I always feel that you have a good chance of finding something special at the Airport Pits. It takes some effort to get to them. You have to park at Boulderwall, take the footpath heading due north for a good mile before then veering off westwards over the shingle towards Lydd Airport. The pit(s) are small, the water shallow and whenever I visit them (which isn’t very often) there are always plenty of exposed feeding areas for birds. The pits are prone to drying out in prolonged dry spells. Today is the classic type of day that I pick to venture out to check them - a quiet day at the observatory, clement weather so as not to risk a soaking on the exposed trudge and bags of enthusiasm and optimism. The walk out is a pleasure, full of anticipation and because of the irregularity of the visits it is somewhat a novelty. My imagination had initially been fired on the tale of when a Spotted Crake was caught in a walk-in trap placed on the Airport pits shoreline. This visit has turned up trumps – well, modest trumps.  A cracking pair of Garganey have tucked themselves into poolside vegetation. The drake briefly swims out on show, the duck hestitant to leave cover. If I hadn’t have come out here these birds wouldn’t have been seen at all. These pits are hardly ever visited. That’s part of the attraction. An added frisson of excitement is also due to the pits being out of bounds as they are on private land. Airport staff can become quite officious and any visit can precipitate the arrival of an angry man in a Land Rover. Many birders do not realise is that if you carry along the footpath northwards instead of turning west to towards the airport you eventually come to a collection of small waterbodies. They are well vegetated and look promising. I have only ever visited these ‘lost’ pits the once. Another aspect of a visit to the Airport Pits that I enjoy is the solitude. There must be weeks on end when nobody visits them for any purpose, let alone birding. It is a perfect place to bird whilst ruminating on life in general. Like the open shingle between the power station and the RSPB reserve you feel alone under vast skies here. The shingle is largely bereft of vegetation, the horizons are distant and you feel at the mercy of nature and the weather in a way that is difficult in our crowded part of Britain.


I’ve been here for a week and the sun hasn’t stopped shining. The wind has been predominantly a strong NE to SE and I have spent hour upon hour on the beach seawatching. I have been getting up at 04.30hrs and been standing on the shoreline by first light, shivering in the dawn chill. Each day the blood-orange ball of the sun has risen from the sea and gradually warmed the air to a point where my layers of clothing have been stripped off to the base t-shirt and shorts. Taking the form of weathered driftwood, my face, arms and legs are nut brown due to sun and wind exposure. I feel totally rested. The birds have been kind. This week  I have personally seen 68 Pomarine Skuas, mostly close inshore cracking adults, including flocks of 13, 11 and 10. Accompanying them have been a steady stream of waders, including mixed flocks of Dunlin, Sanderling, Ringed Plover, Grey Plover and Bar-tailed Godwit, many in summer plumage. Whimbrels however, have stolen the show, with two days of heavy passage, including a record breaking 600 on one afternoon and evening alone. Today I have forsaken the shore for the trapping area and have just found a male Golden Oriole flying low over the sallow bushes and head inland, an exotic flash of buttercup yellow and black. All week it has just been Sean McMinn, Dave Davenport and myself. Our lifestyle has been monastic – after such an early start followed by a whole day spent staring through optics into a heat haze out at sea, we retire to bed by 22.00hrs, eyes strained to excess, bodies burnt, minds tired, but wearily fulfilled.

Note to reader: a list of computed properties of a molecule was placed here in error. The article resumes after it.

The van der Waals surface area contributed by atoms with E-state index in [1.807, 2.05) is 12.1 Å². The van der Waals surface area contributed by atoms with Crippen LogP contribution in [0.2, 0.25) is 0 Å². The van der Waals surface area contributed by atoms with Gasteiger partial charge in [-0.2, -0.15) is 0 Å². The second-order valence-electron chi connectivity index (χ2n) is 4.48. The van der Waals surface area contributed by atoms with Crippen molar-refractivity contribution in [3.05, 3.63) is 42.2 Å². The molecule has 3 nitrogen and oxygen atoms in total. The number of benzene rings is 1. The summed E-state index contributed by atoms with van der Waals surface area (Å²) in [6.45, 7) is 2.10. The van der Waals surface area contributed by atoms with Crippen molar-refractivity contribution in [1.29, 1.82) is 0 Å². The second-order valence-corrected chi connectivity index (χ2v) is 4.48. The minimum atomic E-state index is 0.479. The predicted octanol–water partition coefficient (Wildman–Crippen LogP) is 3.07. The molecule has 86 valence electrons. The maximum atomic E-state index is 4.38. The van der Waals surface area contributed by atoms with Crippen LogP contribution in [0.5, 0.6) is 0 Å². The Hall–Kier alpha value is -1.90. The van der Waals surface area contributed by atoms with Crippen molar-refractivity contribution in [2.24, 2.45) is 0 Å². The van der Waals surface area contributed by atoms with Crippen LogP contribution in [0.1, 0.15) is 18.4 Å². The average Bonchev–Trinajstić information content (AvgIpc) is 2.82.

Sunday, 19 October 2014

Figure of Eight


This is a species that I don't get to see very often - Figure of Eight - this being only the second record from the garden in 27 years. It appears to be one of those species that is on the decrease, so catch one while you can!

Saturday, 18 October 2014

Smaller still

I first became aware of the Raynox DCR-250 a couple of years ago, via Leicester City's very own mascot, Mark Skevington - you can read his initial thoughts here. It is basically a magnifying lens that is clipped onto an existing DSLR or bridge camera lens. Skev's results with this combination are, I think, spectacular. Because many inverts are so small, and, when you look at them close-up, beautiful, I've longed after the means of obtaining some worthy images. This week I took the plunge and purchased one - and at around £40 it is not silly money.

Time was a bit tight this morning, but I wanted to try it out. I clipped it onto the end of my 60mm Canon macro lens (itself attached to my now old Canon 400D). Everything was set up for autofocus, so I knew that the depth of field would be shallow. The result was very pleasing.


This is, I think, Pinalitus cervinus (and if you know better, please let me know). It is tiny and to my failing middle-aged eyes lacked any colour or markings at all. The Raynox lifted it out of obscurity! Tomorrow I will rescue any small creature from my MV haul and attempt to obtain Skev-quality shots with a combination of tripod, timer and patience.


Another subject I attempted was this Plutella xylostella. For a first time, ten minute session on auto focus I was well pleased with the results.

Friday, 17 October 2014

Do I really need a book about seaweed?

I cannot walk into a bookshop without heading straight to the 'natural history' department. This normally results in disappointment as the bookseller invariably stocks his/her shelves with a mixture of the banal  - 100 Penguins to see before you die - the twee - Lady Cattermole's Edwardian Ladies Country Diary - or the plain useless. Where have all the field guides gone? What about a few proper monographs? Atlas's? ANYTHING...

I happened to be in Torquay at the weekend and there is some sort of sea safari park along the promenade. You can access the shop attached to it without needing to pay to look at penguins, so, under the vain hope that THERE WOULD BE BOOKS, I went in. And there were!

I ended up buying the rather splendid Seaweeds of Britain and Ireland, a photographic guide that claims to be able to help you confidently identify over 200 species of them. As with most things, there are plenty that do need a microscope to clinch an identification, and I'll leave those well alone. I almost - almost - picked up The Sea Anemones and Corals of Britain and Ireland as well, but thought better of it. I wish I had now. Both are published by Wild Nature Press / Marine Conservation Society / Seasearch and will only cost you £16.95. Not bad for such a well produced book. My natural history book choices are getting more specialised and obscure by the day.